Stress Management For Dummies, 2nd Edition
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If you find that your own feelings of anger are often the root cause of your stress, examine your thoughts that are making you feel angry. When confronted with a potentially anger-provoking situation, you can either say things to yourself that make you angry or say things to yourself that reduce or even eliminate any anger that may have been triggered.

By consciously and explicitly talking to yourself, you have a powerful tool that can help you regulate your anger. Here are some useful examples of anger-reducing self-talk. Choose the ones that best fit your situation and try coming up with some of your own.

  • Is this really worth getting so angry about?

  • My getting angry is not going to help anything.

  • People can look at things differently than I do. They always have, and they always will.

  • Don’t take this personally.

  • Let it go. It’s not worth the emotional effort.

  • I really don’t have to feel angry about this if I choose not to.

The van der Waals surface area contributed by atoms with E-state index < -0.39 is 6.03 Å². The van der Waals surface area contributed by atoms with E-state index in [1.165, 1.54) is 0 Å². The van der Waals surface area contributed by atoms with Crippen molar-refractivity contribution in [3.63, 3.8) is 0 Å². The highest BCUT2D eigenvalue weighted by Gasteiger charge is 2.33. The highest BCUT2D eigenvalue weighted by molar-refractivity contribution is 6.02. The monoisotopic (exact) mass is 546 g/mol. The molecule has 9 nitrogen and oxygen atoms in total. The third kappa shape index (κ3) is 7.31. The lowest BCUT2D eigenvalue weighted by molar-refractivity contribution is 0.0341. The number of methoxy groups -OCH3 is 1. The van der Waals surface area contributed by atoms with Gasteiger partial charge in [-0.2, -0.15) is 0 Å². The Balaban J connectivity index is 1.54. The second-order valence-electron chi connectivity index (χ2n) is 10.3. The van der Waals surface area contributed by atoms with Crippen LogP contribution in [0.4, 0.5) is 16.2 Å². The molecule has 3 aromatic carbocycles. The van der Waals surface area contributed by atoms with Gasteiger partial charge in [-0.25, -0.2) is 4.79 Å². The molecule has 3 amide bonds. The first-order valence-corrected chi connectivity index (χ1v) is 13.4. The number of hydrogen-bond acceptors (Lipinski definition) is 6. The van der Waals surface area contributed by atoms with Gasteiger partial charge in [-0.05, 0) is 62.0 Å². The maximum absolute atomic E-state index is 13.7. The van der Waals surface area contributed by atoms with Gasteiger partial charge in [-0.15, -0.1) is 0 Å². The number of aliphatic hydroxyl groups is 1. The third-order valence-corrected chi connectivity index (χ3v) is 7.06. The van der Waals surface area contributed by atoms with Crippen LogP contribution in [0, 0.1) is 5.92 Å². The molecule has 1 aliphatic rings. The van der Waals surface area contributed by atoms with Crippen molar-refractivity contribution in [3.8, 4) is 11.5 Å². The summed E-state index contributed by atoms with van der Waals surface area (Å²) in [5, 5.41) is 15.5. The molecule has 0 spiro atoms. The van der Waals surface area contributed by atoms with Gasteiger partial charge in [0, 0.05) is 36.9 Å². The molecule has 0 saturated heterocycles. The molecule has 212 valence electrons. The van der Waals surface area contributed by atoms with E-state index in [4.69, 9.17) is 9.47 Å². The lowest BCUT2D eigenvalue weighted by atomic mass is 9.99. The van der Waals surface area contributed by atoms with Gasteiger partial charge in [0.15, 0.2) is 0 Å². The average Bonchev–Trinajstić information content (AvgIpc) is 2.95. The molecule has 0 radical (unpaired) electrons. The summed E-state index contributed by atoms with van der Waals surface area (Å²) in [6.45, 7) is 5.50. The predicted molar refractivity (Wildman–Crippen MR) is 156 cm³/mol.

• Relax. Take a deep breath. Hold it. And let it all out.

  • Other people have different priorities.

  • Just because someone says something, that doesn’t make it true.

  • How would Mr. or Ms. Mental Health handle this?

  • Stay calm, stay cool.

  • Don’t go for the bait.

  • People have the right to be wrong. And often they are.

  • Don’t judge the person. Judge the behavior.

  • Will I remember this in three years? Three months? Three hours?

About This Article

This article is from the book:

About the book author:

Allen Elkin, PhD, is a clinical psychologist and the director of The Stress Management & Counseling Center in New York City. Nationally known for his expertise in the field of stress and emotional disorders, he has appeared frequently on Today, Good Morning America, and Good Day New York.

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